A DONE DEAL in terms of public input and any possible changes to the design. The design is set and what little public input there was, took place LAST YEAR. There is confusion on this point because of misinformation from the Marketing firm hired to sell this expansion to Amherst residents. No matter what you hear, and even though the Article refers to a "PRELIMINARY DESIGN," the design is SET in terms of COST, EXPANDED FOOTPRINT, and NO GREEN ENERGY features. ONLY MINOR CHANGES TO FINISHING DETAILS (paint, carpeting, furniture) would be possible. The deadline for submitting a design in an application for a State grant came earlier than Town Meeting, so Town Meeting members voted retroactively on a design that has ALREADY BEEN SUBMITTED to the Massachusetts Board of Library Commissioners (MBLC). Grant regulations state "The project will be completed as described in the application and approved by the MBLC." Claims to the contrary are Marketing SPIN

 

                                                                                   

♦ COUNTER to Amherst's status as a "Green Community." Pursuing a "flagship" approach of "new and bigger is better" conflicts with repurposing and reusing that are cornerstones of green design and sustainability. The UNNECESSARY and wasteful demolition of 40% of the Jones Library building, including the entire 1993 Addition would create more than 1,660+ TONS (or 207+ dumpster loads) of demolition debris. The loss of mature trees in the Kinsey Memorial Garden on the Library grounds, and the lack of green energy features makes the Demolition-Expansion UN-GREEN and UNSUSTAINABLE. The Trustees' Plan will not qualify for even the lowest level of LEED certification and provides no solar panels. Amherst has achieved Green Community status, but environmentally speaking, this Plan would move Amherst in the wrong direction.  Read more at Amherst as a Green Community.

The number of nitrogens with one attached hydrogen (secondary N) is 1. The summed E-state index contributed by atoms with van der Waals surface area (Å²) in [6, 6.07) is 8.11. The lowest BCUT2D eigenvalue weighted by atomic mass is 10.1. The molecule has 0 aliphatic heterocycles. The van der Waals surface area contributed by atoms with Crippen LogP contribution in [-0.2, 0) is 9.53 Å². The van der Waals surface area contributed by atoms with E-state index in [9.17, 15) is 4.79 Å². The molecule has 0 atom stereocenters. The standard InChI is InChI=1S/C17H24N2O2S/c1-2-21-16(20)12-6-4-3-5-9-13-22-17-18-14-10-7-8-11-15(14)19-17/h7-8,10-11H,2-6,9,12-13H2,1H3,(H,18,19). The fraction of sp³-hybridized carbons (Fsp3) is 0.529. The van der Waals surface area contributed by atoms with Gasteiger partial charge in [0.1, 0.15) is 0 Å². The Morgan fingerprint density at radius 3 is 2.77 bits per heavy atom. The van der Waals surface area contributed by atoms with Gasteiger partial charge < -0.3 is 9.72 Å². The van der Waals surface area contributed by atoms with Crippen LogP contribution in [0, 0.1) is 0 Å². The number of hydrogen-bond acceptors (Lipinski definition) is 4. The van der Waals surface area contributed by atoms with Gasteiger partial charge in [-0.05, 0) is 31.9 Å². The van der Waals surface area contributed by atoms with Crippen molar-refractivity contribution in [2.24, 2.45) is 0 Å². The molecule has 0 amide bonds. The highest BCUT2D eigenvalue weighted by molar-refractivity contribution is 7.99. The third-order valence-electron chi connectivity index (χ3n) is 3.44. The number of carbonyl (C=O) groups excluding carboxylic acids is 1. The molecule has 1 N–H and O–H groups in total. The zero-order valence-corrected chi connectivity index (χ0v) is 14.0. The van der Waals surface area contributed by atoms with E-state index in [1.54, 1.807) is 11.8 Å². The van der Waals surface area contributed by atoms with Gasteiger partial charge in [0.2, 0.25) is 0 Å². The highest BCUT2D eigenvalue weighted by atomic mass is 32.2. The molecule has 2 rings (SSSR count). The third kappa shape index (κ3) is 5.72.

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EXTRAVAGANT at a cost of $49 million Total Cost. This includes $13.4 million in interest over 25 years, which is factored into payments on the debt. These interest costs are left out of all the Trustees' cost estimates. Even subtracting a potential State construction grant of $13.7 million and $6 million from potential gifts and other funding sources, this Demolition-Expansion would still saddle Amherst taxpayers with at least $29.5 million in payments (nearly twice the Trustees' publicly quoted $16 million).

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A PROBLEMATIC DESIGN. Some problem highlights:

1) $400,000 BOOK-SORTING MACHINE would be located in a Historic Room by the FRONT entrance, despite noise created by the machine and no increase in books for the Library. No Town our size has one.

2) ONLY ONE ELEVATOR with several stairs on the 2nd floor that would remain as a barrier to patrons with accessiblity issues. 

3) INAPPROPRIATE SPACE for Teens (cavernous room that would carry noise); Special Collections (dispersed to several areas in basement making it nearly impossible for staff to monitor its valuable contents with no new staff hired); Burnett Art Gallery relegated to basement. Unnecessary square footage added throughout.

4) LOSS OF KINSEY MEMORIAL GARDEN to demolition and building encroachment, so that window views would be of terraced plantings backing up to the CVS parking lot dumpsters. Extent of demolition would destroy its mature trees. No acknowledgement of environmental impact of demolition.

5) NO GREEN ENERGY FEATURES.  NO LEED Certification. NO Solar.

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♦ A FALSE CHOICE. At Spring Town Meeting, Trustees presented an estimate for a deferred maintenance repair list as the ONLY ALTERNATIVE to the demolition-expansion. An architect-designed RENOVATION within the existing footprint is the REAL ALTERNATIVE. Over the last two years. SOL members repeatedly requested a cost estimate for a renovation within the existing footprint, but this request from the public was ignored.